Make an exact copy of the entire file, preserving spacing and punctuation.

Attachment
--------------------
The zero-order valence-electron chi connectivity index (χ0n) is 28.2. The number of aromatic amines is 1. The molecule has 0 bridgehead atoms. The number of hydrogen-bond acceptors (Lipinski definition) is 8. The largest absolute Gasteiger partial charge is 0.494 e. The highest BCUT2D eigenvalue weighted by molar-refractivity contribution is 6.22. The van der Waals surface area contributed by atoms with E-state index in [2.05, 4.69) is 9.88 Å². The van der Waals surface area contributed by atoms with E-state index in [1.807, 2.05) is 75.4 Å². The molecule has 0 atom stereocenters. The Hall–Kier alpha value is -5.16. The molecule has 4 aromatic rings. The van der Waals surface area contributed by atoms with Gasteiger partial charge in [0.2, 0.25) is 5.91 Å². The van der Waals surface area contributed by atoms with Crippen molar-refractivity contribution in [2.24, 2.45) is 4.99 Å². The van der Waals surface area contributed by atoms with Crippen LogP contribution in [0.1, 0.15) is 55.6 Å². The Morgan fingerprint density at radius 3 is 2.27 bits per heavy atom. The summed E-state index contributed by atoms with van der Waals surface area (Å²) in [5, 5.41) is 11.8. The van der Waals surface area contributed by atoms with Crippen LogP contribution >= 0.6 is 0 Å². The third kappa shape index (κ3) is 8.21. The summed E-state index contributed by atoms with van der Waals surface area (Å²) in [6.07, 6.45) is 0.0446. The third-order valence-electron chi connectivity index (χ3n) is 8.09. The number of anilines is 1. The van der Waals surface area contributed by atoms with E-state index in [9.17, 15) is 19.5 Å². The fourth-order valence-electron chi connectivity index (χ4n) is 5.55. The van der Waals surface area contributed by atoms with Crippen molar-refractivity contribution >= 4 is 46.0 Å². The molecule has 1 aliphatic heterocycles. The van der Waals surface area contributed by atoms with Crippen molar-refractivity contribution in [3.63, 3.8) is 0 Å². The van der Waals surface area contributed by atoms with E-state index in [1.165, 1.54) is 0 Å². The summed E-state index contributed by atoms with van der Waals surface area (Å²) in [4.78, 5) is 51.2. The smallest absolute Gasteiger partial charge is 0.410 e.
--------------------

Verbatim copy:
The zero-order valence-electron chi connectivity index (χ0n) is 28.2. The number of aromatic amines is 1. The molecule has 0 bridgehead atoms. The number of hydrogen-bond acceptors (Lipinski definition) is 8. The largest absolute Gasteiger partial charge is 0.494 e. The highest BCUT2D eigenvalue weighted by molar-refractivity contribution is 6.22. The van der Waals surface area contributed by atoms with E-state index in [2.05, 4.69) is 9.88 Å². The van der Waals surface area contributed by atoms with E-state index in [1.807, 2.05) is 75.4 Å². The molecule has 0 atom stereocenters. The Hall–Kier alpha value is -5.16. The molecule has 4 aromatic rings. The van der Waals surface area contributed by atoms with Gasteiger partial charge in [0.2, 0.25) is 5.91 Å². The van der Waals surface area contributed by atoms with Crippen molar-refractivity contribution in [2.24, 2.45) is 4.99 Å². The van der Waals surface area contributed by atoms with Crippen LogP contribution in [0.1, 0.15) is 55.6 Å². The Morgan fingerprint density at radius 3 is 2.27 bits per heavy atom. The summed E-state index contributed by atoms with van der Waals surface area (Å²) in [5, 5.41) is 11.8. The van der Waals surface area contributed by atoms with Crippen LogP contribution >= 0.6 is 0 Å². The third kappa shape index (κ3) is 8.21. The summed E-state index contributed by atoms with van der Waals surface area (Å²) in [6.07, 6.45) is 0.0446. The third-order valence-electron chi connectivity index (χ3n) is 8.09. The number of anilines is 1. The van der Waals surface area contributed by atoms with E-state index in [9.17, 15) is 19.5 Å². The fourth-order valence-electron chi connectivity index (χ4n) is 5.55. The van der Waals surface area contributed by atoms with Crippen molar-refractivity contribution >= 4 is 46.0 Å². The molecule has 1 aliphatic heterocycles. The van der Waals surface area contributed by atoms with Crippen molar-refractivity contribution in [3.63, 3.8) is 0 Å². The van der Waals surface area contributed by atoms with E-state index in [1.165, 1.54) is 0 Å². The summed E-state index contributed by atoms with van der Waals surface area (Å²) in [4.78, 5) is 51.2. The smallest absolute Gasteiger partial charge is 0.410 e.